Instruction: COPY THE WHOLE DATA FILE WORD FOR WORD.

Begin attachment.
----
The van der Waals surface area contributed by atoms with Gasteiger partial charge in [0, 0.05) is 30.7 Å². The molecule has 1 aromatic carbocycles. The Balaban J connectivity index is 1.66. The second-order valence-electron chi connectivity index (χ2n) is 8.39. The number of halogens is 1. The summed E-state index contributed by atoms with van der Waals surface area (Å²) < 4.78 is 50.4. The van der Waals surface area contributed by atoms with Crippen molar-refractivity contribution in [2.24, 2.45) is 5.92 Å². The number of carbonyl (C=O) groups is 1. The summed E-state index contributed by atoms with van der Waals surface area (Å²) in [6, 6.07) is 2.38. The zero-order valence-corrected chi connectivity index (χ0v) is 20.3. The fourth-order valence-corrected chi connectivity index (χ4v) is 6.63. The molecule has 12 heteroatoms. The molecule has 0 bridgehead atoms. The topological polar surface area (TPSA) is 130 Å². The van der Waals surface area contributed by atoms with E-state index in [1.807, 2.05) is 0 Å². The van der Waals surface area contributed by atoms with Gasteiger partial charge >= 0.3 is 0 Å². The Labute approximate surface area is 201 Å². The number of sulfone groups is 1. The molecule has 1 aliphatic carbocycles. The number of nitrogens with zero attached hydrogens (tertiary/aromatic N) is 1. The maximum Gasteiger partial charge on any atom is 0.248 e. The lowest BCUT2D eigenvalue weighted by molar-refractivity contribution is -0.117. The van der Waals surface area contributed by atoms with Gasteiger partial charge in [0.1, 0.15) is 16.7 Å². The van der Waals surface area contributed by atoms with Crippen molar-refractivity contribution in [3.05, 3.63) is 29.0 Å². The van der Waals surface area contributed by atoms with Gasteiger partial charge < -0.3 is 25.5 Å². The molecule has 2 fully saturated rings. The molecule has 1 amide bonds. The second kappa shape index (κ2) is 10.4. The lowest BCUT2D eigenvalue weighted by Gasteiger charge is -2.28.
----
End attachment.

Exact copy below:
The van der Waals surface area contributed by atoms with Gasteiger partial charge in [0, 0.05) is 30.7 Å². The molecule has 1 aromatic carbocycles. The Balaban J connectivity index is 1.66. The second-order valence-electron chi connectivity index (χ2n) is 8.39. The number of halogens is 1. The summed E-state index contributed by atoms with van der Waals surface area (Å²) < 4.78 is 50.4. The van der Waals surface area contributed by atoms with Crippen molar-refractivity contribution in [2.24, 2.45) is 5.92 Å². The number of carbonyl (C=O) groups is 1. The summed E-state index contributed by atoms with van der Waals surface area (Å²) in [6, 6.07) is 2.38. The zero-order valence-corrected chi connectivity index (χ0v) is 20.3. The fourth-order valence-corrected chi connectivity index (χ4v) is 6.63. The molecule has 12 heteroatoms. The molecule has 0 bridgehead atoms. The topological polar surface area (TPSA) is 130 Å². The van der Waals surface area contributed by atoms with E-state index in [1.807, 2.05) is 0 Å². The van der Waals surface area contributed by atoms with Gasteiger partial charge >= 0.3 is 0 Å². The Labute approximate surface area is 201 Å². The number of sulfone groups is 1. The molecule has 1 aliphatic carbocycles. The number of nitrogens with zero attached hydrogens (tertiary/aromatic N) is 1. The maximum Gasteiger partial charge on any atom is 0.248 e. The lowest BCUT2D eigenvalue weighted by molar-refractivity contribution is -0.117. The van der Waals surface area contributed by atoms with Gasteiger partial charge in [0.1, 0.15) is 16.7 Å². The van der Waals surface area contributed by atoms with Crippen molar-refractivity contribution in [3.05, 3.63) is 29.0 Å². The van der Waals surface area contributed by atoms with Gasteiger partial charge < -0.3 is 25.5 Å². The molecule has 2 fully saturated rings. The molecule has 1 amide bonds. The second kappa shape index (κ2) is 10.4. The lowest BCUT2D eigenvalue weighted by Gasteiger charge is -2.28.